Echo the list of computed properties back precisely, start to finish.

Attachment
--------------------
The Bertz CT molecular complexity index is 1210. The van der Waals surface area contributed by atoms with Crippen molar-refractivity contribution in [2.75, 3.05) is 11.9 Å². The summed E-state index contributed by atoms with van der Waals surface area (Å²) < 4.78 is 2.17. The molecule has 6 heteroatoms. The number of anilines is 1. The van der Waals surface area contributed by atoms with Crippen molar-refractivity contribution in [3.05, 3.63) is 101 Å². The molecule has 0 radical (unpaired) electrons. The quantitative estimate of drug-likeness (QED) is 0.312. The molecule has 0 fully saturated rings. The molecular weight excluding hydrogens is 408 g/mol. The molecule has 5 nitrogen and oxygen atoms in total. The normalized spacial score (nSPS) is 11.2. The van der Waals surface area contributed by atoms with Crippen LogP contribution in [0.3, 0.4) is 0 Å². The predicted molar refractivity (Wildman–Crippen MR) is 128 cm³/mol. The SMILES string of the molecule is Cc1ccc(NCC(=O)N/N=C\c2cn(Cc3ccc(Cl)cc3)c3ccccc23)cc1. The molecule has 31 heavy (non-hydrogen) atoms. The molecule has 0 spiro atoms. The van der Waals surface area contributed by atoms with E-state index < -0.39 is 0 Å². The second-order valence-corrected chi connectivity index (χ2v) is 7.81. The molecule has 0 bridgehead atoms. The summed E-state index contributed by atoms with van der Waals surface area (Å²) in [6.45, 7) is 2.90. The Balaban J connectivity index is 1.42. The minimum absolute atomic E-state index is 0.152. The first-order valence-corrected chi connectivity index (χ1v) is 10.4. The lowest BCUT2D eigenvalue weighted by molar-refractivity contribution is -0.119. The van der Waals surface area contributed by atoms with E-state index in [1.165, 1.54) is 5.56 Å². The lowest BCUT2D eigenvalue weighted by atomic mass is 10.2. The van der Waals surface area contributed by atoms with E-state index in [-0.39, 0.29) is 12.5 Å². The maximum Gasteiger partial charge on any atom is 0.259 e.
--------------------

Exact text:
The Bertz CT molecular complexity index is 1210. The van der Waals surface area contributed by atoms with Crippen molar-refractivity contribution in [2.75, 3.05) is 11.9 Å². The summed E-state index contributed by atoms with van der Waals surface area (Å²) < 4.78 is 2.17. The molecule has 6 heteroatoms. The number of anilines is 1. The van der Waals surface area contributed by atoms with Crippen molar-refractivity contribution in [3.05, 3.63) is 101 Å². The molecule has 0 radical (unpaired) electrons. The quantitative estimate of drug-likeness (QED) is 0.312. The molecule has 0 fully saturated rings. The molecular weight excluding hydrogens is 408 g/mol. The molecule has 5 nitrogen and oxygen atoms in total. The normalized spacial score (nSPS) is 11.2. The van der Waals surface area contributed by atoms with Crippen LogP contribution in [0.3, 0.4) is 0 Å². The predicted molar refractivity (Wildman–Crippen MR) is 128 cm³/mol. The SMILES string of the molecule is Cc1ccc(NCC(=O)N/N=C\c2cn(Cc3ccc(Cl)cc3)c3ccccc23)cc1. The molecule has 31 heavy (non-hydrogen) atoms. The molecule has 0 spiro atoms. The van der Waals surface area contributed by atoms with E-state index < -0.39 is 0 Å². The second-order valence-corrected chi connectivity index (χ2v) is 7.81. The molecule has 0 bridgehead atoms. The summed E-state index contributed by atoms with van der Waals surface area (Å²) in [6.45, 7) is 2.90. The Balaban J connectivity index is 1.42. The minimum absolute atomic E-state index is 0.152. The first-order valence-corrected chi connectivity index (χ1v) is 10.4. The lowest BCUT2D eigenvalue weighted by molar-refractivity contribution is -0.119. The van der Waals surface area contributed by atoms with E-state index in [1.165, 1.54) is 5.56 Å². The lowest BCUT2D eigenvalue weighted by atomic mass is 10.2. The van der Waals surface area contributed by atoms with E-state index in [-0.39, 0.29) is 12.5 Å². The maximum Gasteiger partial charge on any atom is 0.259 e.